So if a guy – perhaps like myself – enjoys a bit of pain before or during sex; then his body responds to that pain by raising his blood pressure…and bye-bye goes the hard-on. Even having sex can cause the blood pressure to go up (if he is active), which tends to keep the man-on-top stuff to a minimum. You see, high blood pressure can turn a man’s dick into a fuck-up (because the only way to fuck is if he’s on his back and…never mind).

One more thing – guys can feel when they are getting hard, and when the hardness is going away. So if a guy can’t get hard, and he wants to have sex, he gets upset – making his BP go up. If he gets hard and starts to have sex, his BP goes up and he starts to lose his erection, which gets him upset – and his BP goes up again. Not having an erection makes it harder to have an erection (I’ll be here all week, ladies and gentlemen…).

So now we know how easy it is to lose an erection, or never get one at all, but let’s think about how easy it is to get one…

Anything that lowers blood pressure, makes it more likely that a man will get an erection. Remember that mythical magical number? No matter why a man’s BP reaches that point, his cock stands up and looks around (with that one, squinty eye).This is why guys often get erections when they are sleeping. It has nothing to do with any kind of dream they might be having (well…SOME dreams are different than others…). Sitting on the sofa watching some boring chick flick with your girl….BOING! (Terms of Endearment doesn’t really turn him on, ladies…he just can’t help it).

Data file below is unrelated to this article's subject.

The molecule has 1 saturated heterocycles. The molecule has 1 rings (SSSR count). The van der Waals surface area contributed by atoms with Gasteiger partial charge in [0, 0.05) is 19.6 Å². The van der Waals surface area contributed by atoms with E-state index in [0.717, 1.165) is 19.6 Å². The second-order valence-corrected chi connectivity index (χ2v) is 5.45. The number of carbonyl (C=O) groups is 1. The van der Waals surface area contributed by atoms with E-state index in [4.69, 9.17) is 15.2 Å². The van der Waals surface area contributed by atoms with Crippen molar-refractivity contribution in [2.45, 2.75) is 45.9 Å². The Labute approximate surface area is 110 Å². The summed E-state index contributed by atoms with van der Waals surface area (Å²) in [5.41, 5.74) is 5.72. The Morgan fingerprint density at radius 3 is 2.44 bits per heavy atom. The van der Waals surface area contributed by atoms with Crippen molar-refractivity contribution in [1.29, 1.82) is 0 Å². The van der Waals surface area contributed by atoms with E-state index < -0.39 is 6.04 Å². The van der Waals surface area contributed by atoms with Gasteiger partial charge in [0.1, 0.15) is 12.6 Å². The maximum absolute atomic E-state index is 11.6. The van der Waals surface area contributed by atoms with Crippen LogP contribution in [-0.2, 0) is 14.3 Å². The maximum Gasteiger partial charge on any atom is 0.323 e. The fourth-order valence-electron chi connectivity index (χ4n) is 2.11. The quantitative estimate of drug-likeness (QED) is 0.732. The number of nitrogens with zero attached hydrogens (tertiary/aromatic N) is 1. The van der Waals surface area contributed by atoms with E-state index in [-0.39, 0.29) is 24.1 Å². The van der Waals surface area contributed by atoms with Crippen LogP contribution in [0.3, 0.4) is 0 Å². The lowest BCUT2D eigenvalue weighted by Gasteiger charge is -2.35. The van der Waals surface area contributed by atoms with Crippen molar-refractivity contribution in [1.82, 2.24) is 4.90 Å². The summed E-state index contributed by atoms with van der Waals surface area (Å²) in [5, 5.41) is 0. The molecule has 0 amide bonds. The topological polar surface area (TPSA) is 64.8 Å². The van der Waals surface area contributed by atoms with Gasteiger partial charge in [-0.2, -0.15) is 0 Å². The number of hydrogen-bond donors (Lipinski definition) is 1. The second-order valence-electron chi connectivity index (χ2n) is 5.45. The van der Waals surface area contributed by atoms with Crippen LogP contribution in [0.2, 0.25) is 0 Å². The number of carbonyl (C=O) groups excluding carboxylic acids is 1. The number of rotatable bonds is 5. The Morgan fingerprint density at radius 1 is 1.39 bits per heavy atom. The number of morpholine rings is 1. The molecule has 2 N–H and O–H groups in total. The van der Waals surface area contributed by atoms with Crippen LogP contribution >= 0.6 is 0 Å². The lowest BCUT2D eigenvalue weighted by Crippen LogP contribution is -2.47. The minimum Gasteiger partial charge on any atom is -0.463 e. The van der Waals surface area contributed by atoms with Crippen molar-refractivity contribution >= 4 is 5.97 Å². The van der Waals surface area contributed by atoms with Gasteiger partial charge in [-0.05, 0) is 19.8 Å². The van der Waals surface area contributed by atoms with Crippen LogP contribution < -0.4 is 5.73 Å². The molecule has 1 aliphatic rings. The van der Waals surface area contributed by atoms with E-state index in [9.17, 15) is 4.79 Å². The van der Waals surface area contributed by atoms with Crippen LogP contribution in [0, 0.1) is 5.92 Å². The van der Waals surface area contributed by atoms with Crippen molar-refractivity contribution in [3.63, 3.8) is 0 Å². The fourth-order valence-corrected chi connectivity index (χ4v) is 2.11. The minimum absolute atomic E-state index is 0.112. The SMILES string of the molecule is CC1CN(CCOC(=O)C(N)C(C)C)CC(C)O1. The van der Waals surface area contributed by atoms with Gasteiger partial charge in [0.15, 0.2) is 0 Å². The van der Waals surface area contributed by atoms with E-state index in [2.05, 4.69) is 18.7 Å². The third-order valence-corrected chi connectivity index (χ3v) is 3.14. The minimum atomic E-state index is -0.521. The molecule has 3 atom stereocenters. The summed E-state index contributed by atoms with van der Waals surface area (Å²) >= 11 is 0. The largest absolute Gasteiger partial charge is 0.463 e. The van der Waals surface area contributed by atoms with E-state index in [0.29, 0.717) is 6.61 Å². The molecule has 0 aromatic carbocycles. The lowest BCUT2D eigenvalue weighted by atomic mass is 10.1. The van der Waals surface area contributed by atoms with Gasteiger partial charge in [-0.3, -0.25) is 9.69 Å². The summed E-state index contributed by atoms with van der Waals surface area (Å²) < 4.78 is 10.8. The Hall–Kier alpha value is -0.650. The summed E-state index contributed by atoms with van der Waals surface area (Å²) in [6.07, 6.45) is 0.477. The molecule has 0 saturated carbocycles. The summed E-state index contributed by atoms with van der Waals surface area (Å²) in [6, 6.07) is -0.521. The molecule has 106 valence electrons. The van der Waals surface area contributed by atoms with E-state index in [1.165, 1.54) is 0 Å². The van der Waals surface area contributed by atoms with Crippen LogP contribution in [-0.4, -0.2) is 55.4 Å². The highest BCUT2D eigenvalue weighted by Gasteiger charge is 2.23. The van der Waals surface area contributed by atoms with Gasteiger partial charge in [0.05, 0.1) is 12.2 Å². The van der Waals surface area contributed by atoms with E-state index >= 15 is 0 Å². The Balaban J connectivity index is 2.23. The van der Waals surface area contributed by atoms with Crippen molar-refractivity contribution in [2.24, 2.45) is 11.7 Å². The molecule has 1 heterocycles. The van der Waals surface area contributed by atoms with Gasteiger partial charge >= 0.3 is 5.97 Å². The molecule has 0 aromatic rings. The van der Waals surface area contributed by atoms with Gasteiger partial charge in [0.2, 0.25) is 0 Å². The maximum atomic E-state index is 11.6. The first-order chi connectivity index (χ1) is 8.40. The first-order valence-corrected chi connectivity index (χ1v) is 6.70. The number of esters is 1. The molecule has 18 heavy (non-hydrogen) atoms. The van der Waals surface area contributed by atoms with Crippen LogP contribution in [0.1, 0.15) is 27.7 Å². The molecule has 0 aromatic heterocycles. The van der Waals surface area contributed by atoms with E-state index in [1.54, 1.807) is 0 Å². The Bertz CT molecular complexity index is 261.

So why does porn turn a guy on? Well, for one thing, he usually stops jumping around and watches it. I never said sexual attraction has nothing to do with an erection, just that it isn’t the only thing that causes one…and that a guy can be aroused as hell and not be able to get hard.

I want to highlight one thing that I did not mention as causing an erection – testosterone. Testosterone is that hormone that makes a male develop male secondary sexual characteristics. It’s very important to male anatomy. One of the things it does is help manage blood pressure by maintaining proper tension in the blood vessels. Part of the aging process is that a man’s body begins to produce lower levels of testosterone. If you have erectile issues; then get it checked. It doesn’t mean you are less of a man – it means you are doing what it takes to stay healthy. If your thyroid levels dropped, it wouldn’t be unmanly – same thing is true for other hormones, okay?

Here’s the long and short of it (or, the long and longer, of it…): If you are focusing on a dick as a tell-all about male sexuality; then you are being sadly misled. There are a lot of wonderful ways for a man to enjoy his sexuality, and that of his partner, that have nothing to do with his dick. Think of it this way – if his dick didn’t work; then how would a man know if he was aroused? What would he do if he was?

Guys, you are more than your dick, so don’t depend on it as your sole source of pleasure. Gals, he’s more than a dick, so don’t depend on it to tell you everything about him.

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7 thoughts on “Beyond the penis: Male sensuality and sex

  1. I'm Hers on said:

    Tomio, Fascinating post. I enjoyed it, even if it was a bit ‘long, and drawn out’ :) (a pun of my own). So you have a bit of medical knowledge. Help me out here. Erections have lots to do with lowering BP below that magical number. If you do your cardio and start sweating your systolic BP really doesn’t change much with that aerobic workout but your diastolic pressure drops as you sweat and open that peripheral circulation. I use to do cardio all the time. I don’t remember having an erection while exercising. Is it systolic or diastolic pressure that needs to cross that threshold point to cause the erection?

    • I don’t remember ever getting an erection while working out, either. My medical knowledge is pretty much limited to what I have experienced, so I can’t really answer your question with precision. Perhaps the “magic number” is relative to your overall BP….